by Jonathan Miltimore
Opponents of minimum wage laws tend to focus their criticism on one particular adverse consequence: by artificially raising the price of labor, they reduce employment, particularly for the most vulnerable in society.
“Minimum wage laws tragically generate unemployment, especially so among the poorest and least skilled or educated workers,” economist Murray Rothbard wrote in 1978. “Because a minimum wage, of course, does not guarantee any worker’s employment; it only prohibits, by force of law, anyone from being hired at the wage which would pay his employer to hire him.
Though some economists, such as Paul Krugman, reject Rothbard’s claim, a recent study found the overwhelming body of academic research supports the idea that minimum wage laws increase unemployment.
New research, however, shows this is not the only adverse outcome of wage floors.
On Thursday the Harvard Business Review published an article under the headline, “Research: When a Higher Minimum Wage Leads to Lower Compensation.”
The article explores research conducted by Qiuping Yu (Georgia Tech), Shawn Mankad (Cornell University), and Masha Shunko (University of Washington), which leveraged a highly granular set of scheduling data to measure how changes in the minimum wage affected workers’ schedules.
“Specifically, we looked at worker schedule and wage data from 2015 to 2018 for more than 5,000 employees at 45 stores in California — where the minimum wage was $9 in 2015, and has increased every year since then — and at 17 stores in Texas, where the minimum wage was $7.25 for the duration of our study,” the researchers said.
The analysis found minimum wage increases had no statistically significant effect on total labor hours at a given store. However, the researchers did find changes in how those hours were allocated to workers.
“For every $1 increase in the minimum wage, we found that the total number of workers scheduled to work each week increased by 27.7%, while the average number of hours each worker worked per week decreased [sic] by 20.8%,” the researchers wrote. “For an average store in California, these changes translated into four extra workers per week and five fewer hours per worker per week — which meant that the total wage compensation of an average minimum wage worker in a California store actually fell by 13.6%.”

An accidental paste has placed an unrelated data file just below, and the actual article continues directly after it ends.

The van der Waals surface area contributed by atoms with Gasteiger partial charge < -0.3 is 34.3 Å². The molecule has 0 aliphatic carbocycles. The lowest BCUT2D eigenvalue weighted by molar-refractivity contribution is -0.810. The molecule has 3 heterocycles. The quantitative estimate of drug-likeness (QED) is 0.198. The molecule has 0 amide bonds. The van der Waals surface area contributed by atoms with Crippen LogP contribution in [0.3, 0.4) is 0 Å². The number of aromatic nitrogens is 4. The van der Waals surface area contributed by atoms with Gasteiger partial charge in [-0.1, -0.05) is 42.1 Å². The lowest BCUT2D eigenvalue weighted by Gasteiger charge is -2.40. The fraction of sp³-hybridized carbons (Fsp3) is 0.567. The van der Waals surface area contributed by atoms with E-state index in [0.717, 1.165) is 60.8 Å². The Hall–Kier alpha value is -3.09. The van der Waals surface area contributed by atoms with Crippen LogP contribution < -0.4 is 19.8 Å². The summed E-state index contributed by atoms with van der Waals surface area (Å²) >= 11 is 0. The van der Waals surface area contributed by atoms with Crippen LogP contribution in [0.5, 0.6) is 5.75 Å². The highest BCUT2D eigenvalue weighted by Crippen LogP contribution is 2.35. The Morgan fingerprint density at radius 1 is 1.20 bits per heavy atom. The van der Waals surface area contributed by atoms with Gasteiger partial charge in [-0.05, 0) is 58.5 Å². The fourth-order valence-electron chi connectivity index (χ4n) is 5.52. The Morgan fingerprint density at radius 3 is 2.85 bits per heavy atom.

This didn’t just result in less overall income for many workers, the authors noted. It also impacted their ability to receive non-wage benefits.
“We found that for every $1 increase in minimum wage, the percentage of workers working more than 20 hours per week (making them eligible for retirement benefits) decreased by 23.0%,” the researchers said.
These findings should come as no surprise. In a 2019 FEE article, economist John Phelan explained four ways employers typically respond to minimum wage hikes. One way was to cut the hours of workers, Phelan noted; another was to cut other forms of remuneration, including benefits like health insurance.
“Simply put, as the minimum wage rises, other elements of worker compensation fall,” Phelan wrote.
This is precisely what the new research highlighted by Harvard Business Review found.
“[Our research] suggests that as minimum wage increases, firms may strategically adjust their scheduling practices to reduce the number of workers eligible for benefits,” write Yu, Mankad, and Shunko. “Our estimates suggest that the average store in our California data set recouped approximately 27.5% of the increase in its wage costs through savings associated with reducing benefits.”
Again, this is not complicated stuff and should come as no surprise. If businesses are forced to increase compensation in one area, they’ll seek to reduce it in others to protect their bottom line.
The research also helps explain why some economists (a minority) are less certain that increases in the minimum wage will “substantially” reduce employment and provides an explanation for the few studies that don’t show unemployment increasing after minimum wage hikes. Evidence shows employers are finding more creative and productive ways to adjust to minimum wage hikes than simply laying off workers.
Proponents of increasing the minimum wage have a tendency to believe it is a win-win policy. But economics teaches us that life is always about tradeoffs.
And once again, evidence shows minimum wage hikes come with adverse consequences, which tend to fall on the most vulnerable workers—those with the fewest skills and lowest productivity.
Proponents of minimum wage laws today are making the same mistakes that proponents were making in 1966, when Milton Friedman correctly predicted that a 28 percent national minimum wage increase would negatively impact employment, particularly for teens and minorities.
“Many well-meaning people favor legal minimum-wage rates in the mistaken belief that they help the poor,” Friedman wrote. “These people confuse wage rates with wage income.”
This was true when Friedman wrote it in 1966. And it’s just as true today.
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Jonathan Miltimore is the Managing Editor of FEE.org. His writing/reporting has been the subject of articles in TIME magazine, The Wall Street Journal, CNN, Forbes, Fox News, and the Star Tribune.